On a Saturday morning In May of 2000 I adopted the first dog of my own as an adult, Max. He was an 18 month old, 45-pound Australian Cattle Dog. He’d been in a shelter in Delaware for 3 months minus a few weeks with a family that didn’t work out, and was scheduled to be euthanized Monday morning at 6 am.Three weeks later Max and I took off on a 1 year journey through the US, Canada and Mexico. We traveled, camping and exploring, for over 20,000 miles by motorcycle. Max rode in an airline kennel mounted onto the back, and he was the best friend and companion I could have asked for. Only twice did he refuse to get up onto the bike.
Over our 13 years together, Max, who was joined by Dozer in 2005 and Margie in 2008, traveled with me through ten countries in North, Central and South America. He and Dozer protected me at night when we camped out. They chased off the police that tried to rob us in Mexico. They have been rafting, kayaking, and tubing on the Rio Grande. They are well known amongst many of the indigenous groups we worked with in Panama and have been in many areas of the jungles that few non-natives ever visit, and they are in more tour client photos than I have.
Max was my friend and constant companion. He saved my life and he changed my life. In 2010 I took a couple of ladies on a private camping tour to a small private island off the coast of Panama, inhabited by only one family. I had always taken the three dogs, Max, Dozer and Margie on all of my tours and this was no exception. When we arrived to the coast to meet the boat for the trip to the island, I unloaded the equipment, luggage and dogs from my truck. That was apparently the first time since we had left Panama City 2+ hours earlier that the ladies had noticed the dogs. They were polite but visibly concerned. “Do you always take your dogs?” I replied that I do. “Does anyone ever complain?” I had to think back but the answer was no, never.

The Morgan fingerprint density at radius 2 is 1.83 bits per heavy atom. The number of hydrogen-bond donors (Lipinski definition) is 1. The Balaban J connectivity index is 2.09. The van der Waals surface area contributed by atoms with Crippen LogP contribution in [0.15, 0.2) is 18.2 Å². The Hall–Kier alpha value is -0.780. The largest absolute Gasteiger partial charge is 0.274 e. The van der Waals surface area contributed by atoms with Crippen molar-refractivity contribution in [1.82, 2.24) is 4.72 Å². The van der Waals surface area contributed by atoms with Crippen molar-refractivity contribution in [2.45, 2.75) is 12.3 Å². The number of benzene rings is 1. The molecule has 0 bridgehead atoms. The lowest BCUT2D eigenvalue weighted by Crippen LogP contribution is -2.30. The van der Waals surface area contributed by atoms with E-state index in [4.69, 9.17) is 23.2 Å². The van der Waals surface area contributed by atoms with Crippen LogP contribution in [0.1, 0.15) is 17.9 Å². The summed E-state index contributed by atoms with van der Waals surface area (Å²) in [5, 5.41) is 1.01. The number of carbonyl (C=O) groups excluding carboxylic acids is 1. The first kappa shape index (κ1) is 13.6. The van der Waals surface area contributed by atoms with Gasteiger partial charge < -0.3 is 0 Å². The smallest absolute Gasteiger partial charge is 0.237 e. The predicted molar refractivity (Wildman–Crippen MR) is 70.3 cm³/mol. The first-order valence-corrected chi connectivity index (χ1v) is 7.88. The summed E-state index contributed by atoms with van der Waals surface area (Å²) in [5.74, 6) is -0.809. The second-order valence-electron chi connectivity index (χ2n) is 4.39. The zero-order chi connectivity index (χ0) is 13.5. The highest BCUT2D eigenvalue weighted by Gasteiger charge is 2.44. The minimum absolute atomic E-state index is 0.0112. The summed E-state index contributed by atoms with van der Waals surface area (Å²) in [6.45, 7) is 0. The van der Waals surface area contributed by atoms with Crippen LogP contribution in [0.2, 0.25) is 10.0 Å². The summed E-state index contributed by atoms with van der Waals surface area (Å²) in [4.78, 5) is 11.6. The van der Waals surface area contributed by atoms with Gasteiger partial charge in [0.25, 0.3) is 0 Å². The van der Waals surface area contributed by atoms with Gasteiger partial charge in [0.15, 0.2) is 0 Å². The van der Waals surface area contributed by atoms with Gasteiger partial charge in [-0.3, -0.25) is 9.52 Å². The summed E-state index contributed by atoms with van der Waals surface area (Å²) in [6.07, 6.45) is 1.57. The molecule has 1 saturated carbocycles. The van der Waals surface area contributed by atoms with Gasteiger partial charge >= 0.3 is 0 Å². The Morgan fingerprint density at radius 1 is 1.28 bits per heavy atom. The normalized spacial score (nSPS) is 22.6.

Over the years so many people who had seen me traveling or who had been on my tours had expressed how much they wished they could travel with their dogs, and I was grateful for my good fortune to be able to do so.
After three fantastic days on the island, the ladies approached me. They wanted to let me know that although the snorkeling was amazing, the food delicious, the island gorgeous, the people friendly, the guide excellent, and the ice cream a huge treat (I had made homemade ice cream the last night), “ … the best part of the trip was your dogs. We really enjoyed them. Thank you!”
That is when the idea for Happy Tails Canine Adventure Tours was born. I knew that I had to come up with a way to help others to travel with their best friends. And, now it’s finally coming to fruition. They say that humans are attracted to pets and especially dogs because they give us unconditional love, but for me I think its because they give me the opportunity to love unconditionally!
So keep the rubber down, the wind in your hair and the tails wagging! The best is yet to come.